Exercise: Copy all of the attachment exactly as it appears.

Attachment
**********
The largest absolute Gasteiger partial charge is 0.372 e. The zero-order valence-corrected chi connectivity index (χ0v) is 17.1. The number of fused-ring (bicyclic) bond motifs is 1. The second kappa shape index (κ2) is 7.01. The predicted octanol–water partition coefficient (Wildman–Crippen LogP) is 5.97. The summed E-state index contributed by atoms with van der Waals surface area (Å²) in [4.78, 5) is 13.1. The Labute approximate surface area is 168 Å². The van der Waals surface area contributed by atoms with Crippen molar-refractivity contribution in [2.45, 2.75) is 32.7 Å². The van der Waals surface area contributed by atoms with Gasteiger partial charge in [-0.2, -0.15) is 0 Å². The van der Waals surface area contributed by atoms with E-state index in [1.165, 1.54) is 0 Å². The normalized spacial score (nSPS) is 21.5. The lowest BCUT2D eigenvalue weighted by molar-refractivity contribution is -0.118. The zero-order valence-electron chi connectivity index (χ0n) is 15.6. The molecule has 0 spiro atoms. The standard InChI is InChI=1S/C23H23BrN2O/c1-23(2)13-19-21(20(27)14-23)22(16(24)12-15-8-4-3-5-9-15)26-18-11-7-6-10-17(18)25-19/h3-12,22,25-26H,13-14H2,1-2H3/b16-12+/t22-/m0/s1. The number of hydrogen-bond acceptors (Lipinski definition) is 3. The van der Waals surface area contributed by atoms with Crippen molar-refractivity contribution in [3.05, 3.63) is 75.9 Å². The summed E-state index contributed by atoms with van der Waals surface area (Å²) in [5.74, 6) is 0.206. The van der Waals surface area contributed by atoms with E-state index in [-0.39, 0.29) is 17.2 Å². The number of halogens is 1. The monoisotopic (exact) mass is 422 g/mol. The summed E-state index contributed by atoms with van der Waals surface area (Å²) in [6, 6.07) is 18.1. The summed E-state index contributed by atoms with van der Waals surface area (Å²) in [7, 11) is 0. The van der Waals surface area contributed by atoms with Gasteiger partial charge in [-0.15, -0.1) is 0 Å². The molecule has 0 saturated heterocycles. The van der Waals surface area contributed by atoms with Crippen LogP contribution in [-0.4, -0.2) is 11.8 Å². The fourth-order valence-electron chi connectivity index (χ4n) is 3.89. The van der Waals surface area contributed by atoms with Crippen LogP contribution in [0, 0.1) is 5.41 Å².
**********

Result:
The largest absolute Gasteiger partial charge is 0.372 e. The zero-order valence-corrected chi connectivity index (χ0v) is 17.1. The number of fused-ring (bicyclic) bond motifs is 1. The second kappa shape index (κ2) is 7.01. The predicted octanol–water partition coefficient (Wildman–Crippen LogP) is 5.97. The summed E-state index contributed by atoms with van der Waals surface area (Å²) in [4.78, 5) is 13.1. The Labute approximate surface area is 168 Å². The van der Waals surface area contributed by atoms with Crippen molar-refractivity contribution in [2.45, 2.75) is 32.7 Å². The van der Waals surface area contributed by atoms with Gasteiger partial charge in [-0.2, -0.15) is 0 Å². The van der Waals surface area contributed by atoms with E-state index in [1.165, 1.54) is 0 Å². The normalized spacial score (nSPS) is 21.5. The lowest BCUT2D eigenvalue weighted by molar-refractivity contribution is -0.118. The zero-order valence-electron chi connectivity index (χ0n) is 15.6. The molecule has 0 spiro atoms. The standard InChI is InChI=1S/C23H23BrN2O/c1-23(2)13-19-21(20(27)14-23)22(16(24)12-15-8-4-3-5-9-15)26-18-11-7-6-10-17(18)25-19/h3-12,22,25-26H,13-14H2,1-2H3/b16-12+/t22-/m0/s1. The number of hydrogen-bond acceptors (Lipinski definition) is 3. The van der Waals surface area contributed by atoms with Crippen molar-refractivity contribution in [3.05, 3.63) is 75.9 Å². The summed E-state index contributed by atoms with van der Waals surface area (Å²) in [5.74, 6) is 0.206. The van der Waals surface area contributed by atoms with E-state index in [-0.39, 0.29) is 17.2 Å². The number of halogens is 1. The monoisotopic (exact) mass is 422 g/mol. The summed E-state index contributed by atoms with van der Waals surface area (Å²) in [6, 6.07) is 18.1. The summed E-state index contributed by atoms with van der Waals surface area (Å²) in [7, 11) is 0. The van der Waals surface area contributed by atoms with Gasteiger partial charge in [-0.15, -0.1) is 0 Å². The molecule has 0 saturated heterocycles. The van der Waals surface area contributed by atoms with Crippen LogP contribution in [-0.4, -0.2) is 11.8 Å². The fourth-order valence-electron chi connectivity index (χ4n) is 3.89. The van der Waals surface area contributed by atoms with Crippen LogP contribution in [0, 0.1) is 5.41 Å².